From the very beginning of European integration in the 1950s onwards, observers have disagreed about whether the process is driven by European states and adds to their power or, on the contrary, sets up and enables new institutions above and beyond the nation state to undermine state-based political authority.
Richard Münch's study comes down firmly on the side of those arguing that the integration process amounts to a significant weakening of the regulatory power of European Union member states. His account is based on a much longer, German-language monograph published in 2008. The English version has not been updated and the global economic crisis and enforced "Europeanisation", as exercised during the Greek bail-out, do not feature in the argument.
However, Münch does not aim for an up-to-date account. He offers a sociological inquiry into long-term social change in the EU. His thesis is that the emerging European system of multi-level governance pushes towards a liberal and pluralistic order, while at the same time republican and majoritarian features of democracy at the national level decline. Thus the author does not believe that different national styles of governance can forever coexist in the integration process.
From his point of view, the European Court of Justice acts as the most significant agent of liberalisation. Indeed, the analysis focuses almost exclusively on the court and ignores all other EU institutions. Drawing on quantitative data, the author states that "law follows trade" and that "trade and legal regulation push each other towards steady growth".
In the book's particularly important second chapter, Münch refers to Émile Durkheim's classical analysis of cross-border labour division in order to explain the court's adjudication on mutual market access, free movement and anti-discrimination, which acted as decisive factors to allow for the creation of the European single market. This process, it is argued here, has created a new field of European legal power with its own language and rationale based on "legitimate definitional power". It can thus no longer be understood in terms of delegation of authority from national governments or the member states' legal systems.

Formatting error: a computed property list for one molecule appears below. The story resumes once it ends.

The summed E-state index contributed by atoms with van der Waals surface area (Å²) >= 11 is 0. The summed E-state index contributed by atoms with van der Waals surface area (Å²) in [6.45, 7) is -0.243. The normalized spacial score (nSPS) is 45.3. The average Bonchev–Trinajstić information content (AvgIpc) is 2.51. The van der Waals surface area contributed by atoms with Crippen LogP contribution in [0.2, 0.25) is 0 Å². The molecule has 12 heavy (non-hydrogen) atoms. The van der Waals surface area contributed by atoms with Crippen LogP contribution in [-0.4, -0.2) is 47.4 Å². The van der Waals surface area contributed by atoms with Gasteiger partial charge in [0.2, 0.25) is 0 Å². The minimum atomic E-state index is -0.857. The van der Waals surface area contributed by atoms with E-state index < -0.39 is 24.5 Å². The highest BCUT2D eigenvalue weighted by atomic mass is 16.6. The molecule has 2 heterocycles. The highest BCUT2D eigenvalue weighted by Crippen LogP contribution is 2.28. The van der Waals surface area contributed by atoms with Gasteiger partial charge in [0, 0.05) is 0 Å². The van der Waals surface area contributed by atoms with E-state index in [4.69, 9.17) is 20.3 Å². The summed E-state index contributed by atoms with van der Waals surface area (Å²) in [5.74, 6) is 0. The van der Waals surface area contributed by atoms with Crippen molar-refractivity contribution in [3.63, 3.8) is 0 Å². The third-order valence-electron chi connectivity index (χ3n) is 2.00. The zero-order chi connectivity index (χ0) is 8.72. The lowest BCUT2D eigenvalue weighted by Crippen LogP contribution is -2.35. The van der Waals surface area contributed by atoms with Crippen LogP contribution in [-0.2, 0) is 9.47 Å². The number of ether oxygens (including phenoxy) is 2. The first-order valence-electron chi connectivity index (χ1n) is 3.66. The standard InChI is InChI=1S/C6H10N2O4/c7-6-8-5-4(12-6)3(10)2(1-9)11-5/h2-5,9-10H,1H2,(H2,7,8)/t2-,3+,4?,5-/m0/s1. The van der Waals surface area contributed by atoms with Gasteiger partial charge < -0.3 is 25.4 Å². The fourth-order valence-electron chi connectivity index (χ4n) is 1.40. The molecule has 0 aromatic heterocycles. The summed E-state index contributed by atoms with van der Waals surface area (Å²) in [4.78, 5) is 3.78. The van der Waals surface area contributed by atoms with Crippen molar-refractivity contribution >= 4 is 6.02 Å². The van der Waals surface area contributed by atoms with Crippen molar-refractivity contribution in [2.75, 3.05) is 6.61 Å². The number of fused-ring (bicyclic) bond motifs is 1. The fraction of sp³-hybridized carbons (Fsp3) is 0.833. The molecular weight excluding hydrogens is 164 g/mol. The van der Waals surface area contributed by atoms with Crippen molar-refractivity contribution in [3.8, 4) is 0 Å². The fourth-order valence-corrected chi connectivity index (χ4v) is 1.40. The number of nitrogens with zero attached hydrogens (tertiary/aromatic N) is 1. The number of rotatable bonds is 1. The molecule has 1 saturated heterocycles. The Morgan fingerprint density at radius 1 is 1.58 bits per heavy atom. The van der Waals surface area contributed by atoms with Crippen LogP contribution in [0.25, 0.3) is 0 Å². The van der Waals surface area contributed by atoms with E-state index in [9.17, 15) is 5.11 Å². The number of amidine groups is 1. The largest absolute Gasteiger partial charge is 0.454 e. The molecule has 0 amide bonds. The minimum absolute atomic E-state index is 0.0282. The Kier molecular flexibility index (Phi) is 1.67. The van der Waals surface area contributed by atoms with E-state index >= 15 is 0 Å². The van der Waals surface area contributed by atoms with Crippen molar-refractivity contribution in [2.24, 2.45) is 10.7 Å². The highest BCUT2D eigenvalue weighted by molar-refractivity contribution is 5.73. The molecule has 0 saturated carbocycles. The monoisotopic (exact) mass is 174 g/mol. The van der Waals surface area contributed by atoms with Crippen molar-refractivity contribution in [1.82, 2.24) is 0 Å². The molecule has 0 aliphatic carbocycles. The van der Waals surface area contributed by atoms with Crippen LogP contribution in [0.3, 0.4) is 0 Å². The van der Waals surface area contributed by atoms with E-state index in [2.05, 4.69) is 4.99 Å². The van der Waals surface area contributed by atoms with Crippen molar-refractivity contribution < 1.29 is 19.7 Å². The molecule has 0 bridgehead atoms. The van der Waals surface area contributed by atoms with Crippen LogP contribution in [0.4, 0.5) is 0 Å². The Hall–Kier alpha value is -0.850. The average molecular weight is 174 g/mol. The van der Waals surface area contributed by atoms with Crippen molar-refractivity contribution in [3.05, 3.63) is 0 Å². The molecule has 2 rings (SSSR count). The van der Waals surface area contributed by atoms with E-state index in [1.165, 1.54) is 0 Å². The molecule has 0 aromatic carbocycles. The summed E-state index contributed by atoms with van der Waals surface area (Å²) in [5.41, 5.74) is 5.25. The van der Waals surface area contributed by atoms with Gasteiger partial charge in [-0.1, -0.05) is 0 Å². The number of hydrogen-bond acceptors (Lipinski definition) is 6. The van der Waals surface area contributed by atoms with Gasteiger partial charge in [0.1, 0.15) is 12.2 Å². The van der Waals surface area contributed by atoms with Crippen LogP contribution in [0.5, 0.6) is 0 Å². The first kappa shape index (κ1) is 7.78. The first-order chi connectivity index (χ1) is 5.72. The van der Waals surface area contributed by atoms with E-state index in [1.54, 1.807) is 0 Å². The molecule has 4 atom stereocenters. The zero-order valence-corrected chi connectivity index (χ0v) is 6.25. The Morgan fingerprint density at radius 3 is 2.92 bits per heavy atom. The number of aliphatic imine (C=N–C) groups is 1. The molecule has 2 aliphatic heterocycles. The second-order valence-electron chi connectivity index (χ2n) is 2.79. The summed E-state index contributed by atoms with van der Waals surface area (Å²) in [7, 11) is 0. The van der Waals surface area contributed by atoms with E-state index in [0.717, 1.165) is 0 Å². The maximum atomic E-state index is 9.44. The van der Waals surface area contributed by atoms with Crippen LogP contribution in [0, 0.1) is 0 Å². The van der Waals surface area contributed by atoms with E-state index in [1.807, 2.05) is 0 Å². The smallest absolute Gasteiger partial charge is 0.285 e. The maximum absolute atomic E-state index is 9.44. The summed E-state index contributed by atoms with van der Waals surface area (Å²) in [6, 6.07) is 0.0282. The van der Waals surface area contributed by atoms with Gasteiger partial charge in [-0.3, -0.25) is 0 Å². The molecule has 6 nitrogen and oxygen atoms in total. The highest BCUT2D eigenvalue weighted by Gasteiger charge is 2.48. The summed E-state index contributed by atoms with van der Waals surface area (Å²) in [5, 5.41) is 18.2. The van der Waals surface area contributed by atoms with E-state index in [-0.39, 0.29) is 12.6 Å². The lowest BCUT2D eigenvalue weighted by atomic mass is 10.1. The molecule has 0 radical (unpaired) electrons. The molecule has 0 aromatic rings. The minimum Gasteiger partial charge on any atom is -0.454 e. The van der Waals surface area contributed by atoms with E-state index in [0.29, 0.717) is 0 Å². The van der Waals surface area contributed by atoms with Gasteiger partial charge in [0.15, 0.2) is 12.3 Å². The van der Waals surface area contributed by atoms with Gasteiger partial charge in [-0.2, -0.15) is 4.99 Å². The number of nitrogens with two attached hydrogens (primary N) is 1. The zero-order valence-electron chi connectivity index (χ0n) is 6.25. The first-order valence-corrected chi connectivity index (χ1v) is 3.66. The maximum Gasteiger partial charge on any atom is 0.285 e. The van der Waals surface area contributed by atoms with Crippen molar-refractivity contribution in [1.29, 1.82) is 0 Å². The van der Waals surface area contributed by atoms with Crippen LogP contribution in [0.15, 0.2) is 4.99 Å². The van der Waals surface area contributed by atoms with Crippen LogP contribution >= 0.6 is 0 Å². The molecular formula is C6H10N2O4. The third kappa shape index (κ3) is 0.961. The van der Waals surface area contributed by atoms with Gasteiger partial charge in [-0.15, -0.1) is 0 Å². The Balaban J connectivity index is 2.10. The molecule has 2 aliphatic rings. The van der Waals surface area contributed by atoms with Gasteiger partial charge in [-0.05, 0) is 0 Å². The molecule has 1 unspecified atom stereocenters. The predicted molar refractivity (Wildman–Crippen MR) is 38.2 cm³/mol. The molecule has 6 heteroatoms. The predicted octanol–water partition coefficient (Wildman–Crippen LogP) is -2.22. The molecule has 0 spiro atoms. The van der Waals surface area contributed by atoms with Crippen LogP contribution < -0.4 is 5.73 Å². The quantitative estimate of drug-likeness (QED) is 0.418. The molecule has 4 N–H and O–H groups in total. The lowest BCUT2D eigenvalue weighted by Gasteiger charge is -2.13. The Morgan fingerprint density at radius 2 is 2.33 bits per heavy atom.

What follows from the European Court of Justice's agency is the EU's shift towards a more US-like pluralistic setting. This means intensified competition between nations and intensified competition between citizens who use the educational system to engage in "human capital individualism" (the latter is one of the author's less-fortunate terms). Some arguments are spot on, and the discussion of US-style "constitutional liberalism" as represented by the Supreme Court is very convincing.
However, it is left to the reader to compare the European Court of Justice with the Supreme Court, as a direct comparative discussion from the author is missing. Indeed, nearly all sections would have benefited from a more direct comparative focus.
This is a book about the larger picture. At times, one feels that less could have been more. One encounters Durkheim and Pierre Bourdieu, US federalism, German constitutional patriotism, French republicanism, a bit of political economy and comparative welfare-state scholarship thrown in for good measure. Not all of it is fully convincing and the author sometimes overshoots by drawing conclusions that have not been established beyond doubt in the previous discussion.
Yet this does not negate the analytical value of focusing on the European Court of Justice's liberal bias and powerful position. Munch claims that the entrenchment of a neoliberal order is based on equal opportunity and minority protection. Yet this new order turns away from a stronger republican mutual commitment to social citizenship.
The author's challenging ideas are being put to the test during the global economic crisis. In the months to come, we will be able to judge whether or not the EU's constitutional liberalism is as entrenched as he suggests.
European Governmentality: The Liberal Drift of Multilevel Governance
By Richard Münch. Routledge, 184pp, £75.00. ISBN 9780415485814. Published 3 June 2010